Robert Hood: Motor: Nighttime World 3

Music Man Records, 2012

Robert Hood Nighttime World 3

Robert Hood reinforces his mastery of techno’s outer reaches on this third volume of Nighttime World, some seventeen years after the first one. Albums like this reveal the futility of pigeonholing records. The tracks here range widely in tempo and style, but they all retain the nuance and musicality of Detroit techno at its best.

“The Exodos” sets the tone with cool strings and sci-fi phaser blasts. Tight snares and twinkling treble make appearances, yet the track remains lulling. Surprisingly, considering its title, “Motor City” is set to a house tempo and based on a 303 squelch. The percussion is intricate, and a dark, funky piano line eventually joins to great effect. “Better Life” is, for lack of a better term, “intelligent.” Sophisticated synthesizer work builds to an arpeggiated apex. The bass is simply monumental.

“The Wheel” is sparse yet erotic. Grunts and bass pulses give way to languid piano chords. “Black Technician” is the first track with a traditional, heavy kick drum, yet it brims with life. Chimes and hiccups dance as static bursts joyfully. Snares hit right above the listener’s head. It’s as if Hood is embracing the crowd.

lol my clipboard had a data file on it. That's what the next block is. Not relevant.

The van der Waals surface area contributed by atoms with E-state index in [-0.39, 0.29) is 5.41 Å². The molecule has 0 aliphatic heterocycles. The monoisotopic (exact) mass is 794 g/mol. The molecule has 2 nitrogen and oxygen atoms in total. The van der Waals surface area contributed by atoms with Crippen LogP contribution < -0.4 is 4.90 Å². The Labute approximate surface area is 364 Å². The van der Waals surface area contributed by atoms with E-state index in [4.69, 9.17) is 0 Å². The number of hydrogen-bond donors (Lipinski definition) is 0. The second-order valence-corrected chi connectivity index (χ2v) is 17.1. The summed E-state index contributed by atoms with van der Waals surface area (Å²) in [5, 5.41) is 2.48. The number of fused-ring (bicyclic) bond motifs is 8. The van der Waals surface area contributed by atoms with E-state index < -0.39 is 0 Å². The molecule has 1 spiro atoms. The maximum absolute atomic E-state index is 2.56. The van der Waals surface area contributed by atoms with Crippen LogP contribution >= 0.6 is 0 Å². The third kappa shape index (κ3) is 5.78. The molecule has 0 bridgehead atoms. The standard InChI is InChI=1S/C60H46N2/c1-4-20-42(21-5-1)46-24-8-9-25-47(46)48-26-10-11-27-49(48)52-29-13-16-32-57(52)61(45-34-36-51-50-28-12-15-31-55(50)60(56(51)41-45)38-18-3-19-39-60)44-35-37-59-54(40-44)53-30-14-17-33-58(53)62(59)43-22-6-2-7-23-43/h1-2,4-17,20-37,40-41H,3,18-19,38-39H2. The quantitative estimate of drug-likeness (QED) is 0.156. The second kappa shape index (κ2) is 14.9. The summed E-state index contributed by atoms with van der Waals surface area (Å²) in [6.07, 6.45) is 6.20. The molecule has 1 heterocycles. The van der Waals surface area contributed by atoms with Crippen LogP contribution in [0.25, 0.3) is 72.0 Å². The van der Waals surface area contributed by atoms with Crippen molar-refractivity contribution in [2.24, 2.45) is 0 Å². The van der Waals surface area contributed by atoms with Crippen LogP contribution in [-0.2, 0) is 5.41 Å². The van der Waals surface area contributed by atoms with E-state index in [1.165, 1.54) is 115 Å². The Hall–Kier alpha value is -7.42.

As difficult as it is to follow “Black Technician,” “Learning” admirably attempts to top it, with sweeping strings and organic electronic burbles. Lush synthesizers and complex percussion harken back to the Artificial Intelligence compilations.

The rapid, mid-octave bassline on “Drive (The Age of Automation)” is straight out of the eighties, while “Torque One” is deep and clubby. Out of all of the tracks on the album, these two seem the most simple. “Hate Transmissions” is early nineties-style minimal acid. Screams punctuate a series of carefully constructed breaks as the track changes subtly over ten minutes.

Slow, tinny air raid sirens provide a surprisingly effective backdrop for a ballad on “Slow Motion Katrina.” The bass-heavy beat is almost hip-hop, while the piano melody verges on classical. “Assembly” crunches along with filtered chord washes and a heavily processed vocal snippet. “A Time to Rebuild” is tightly packed with huge bass, jittery handclaps, and an organ call to action. Notes bend heavenward.

Hood continues to explore the apocalyptic themes we discussed in 2010, but this feels like a much more optimistic album than Omega. Motor emanates strength.

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